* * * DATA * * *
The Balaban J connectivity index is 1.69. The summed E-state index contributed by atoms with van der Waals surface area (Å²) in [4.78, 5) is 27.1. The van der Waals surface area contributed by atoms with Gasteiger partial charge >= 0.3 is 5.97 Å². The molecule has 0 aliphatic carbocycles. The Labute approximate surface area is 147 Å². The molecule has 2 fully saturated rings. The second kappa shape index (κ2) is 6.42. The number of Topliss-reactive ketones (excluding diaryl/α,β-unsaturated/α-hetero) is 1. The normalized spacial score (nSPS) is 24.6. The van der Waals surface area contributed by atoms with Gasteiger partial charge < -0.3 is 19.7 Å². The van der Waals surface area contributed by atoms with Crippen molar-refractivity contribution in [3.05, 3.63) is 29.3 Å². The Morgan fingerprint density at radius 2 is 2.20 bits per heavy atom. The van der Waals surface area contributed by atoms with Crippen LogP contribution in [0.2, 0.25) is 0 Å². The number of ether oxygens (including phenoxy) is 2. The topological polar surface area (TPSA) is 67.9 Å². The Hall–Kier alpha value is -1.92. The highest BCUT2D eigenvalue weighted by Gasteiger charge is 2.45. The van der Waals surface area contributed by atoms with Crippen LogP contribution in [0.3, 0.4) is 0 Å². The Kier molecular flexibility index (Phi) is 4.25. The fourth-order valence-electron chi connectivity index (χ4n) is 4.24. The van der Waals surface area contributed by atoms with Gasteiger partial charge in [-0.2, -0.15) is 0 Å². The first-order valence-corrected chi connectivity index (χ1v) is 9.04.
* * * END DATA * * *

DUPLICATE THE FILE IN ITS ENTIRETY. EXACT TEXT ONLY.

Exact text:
The Balaban J connectivity index is 1.69. The summed E-state index contributed by atoms with van der Waals surface area (Å²) in [4.78, 5) is 27.1. The van der Waals surface area contributed by atoms with Gasteiger partial charge >= 0.3 is 5.97 Å². The molecule has 0 aliphatic carbocycles. The Labute approximate surface area is 147 Å². The molecule has 2 fully saturated rings. The second kappa shape index (κ2) is 6.42. The number of Topliss-reactive ketones (excluding diaryl/α,β-unsaturated/α-hetero) is 1. The normalized spacial score (nSPS) is 24.6. The van der Waals surface area contributed by atoms with Gasteiger partial charge < -0.3 is 19.7 Å². The van der Waals surface area contributed by atoms with Crippen molar-refractivity contribution in [3.05, 3.63) is 29.3 Å². The Morgan fingerprint density at radius 2 is 2.20 bits per heavy atom. The van der Waals surface area contributed by atoms with Crippen LogP contribution in [0.2, 0.25) is 0 Å². The number of ether oxygens (including phenoxy) is 2. The topological polar surface area (TPSA) is 67.9 Å². The Hall–Kier alpha value is -1.92. The highest BCUT2D eigenvalue weighted by Gasteiger charge is 2.45. The van der Waals surface area contributed by atoms with Crippen LogP contribution in [0.3, 0.4) is 0 Å². The Kier molecular flexibility index (Phi) is 4.25. The fourth-order valence-electron chi connectivity index (χ4n) is 4.24. The van der Waals surface area contributed by atoms with Gasteiger partial charge in [-0.2, -0.15) is 0 Å². The first-order valence-corrected chi connectivity index (χ1v) is 9.04.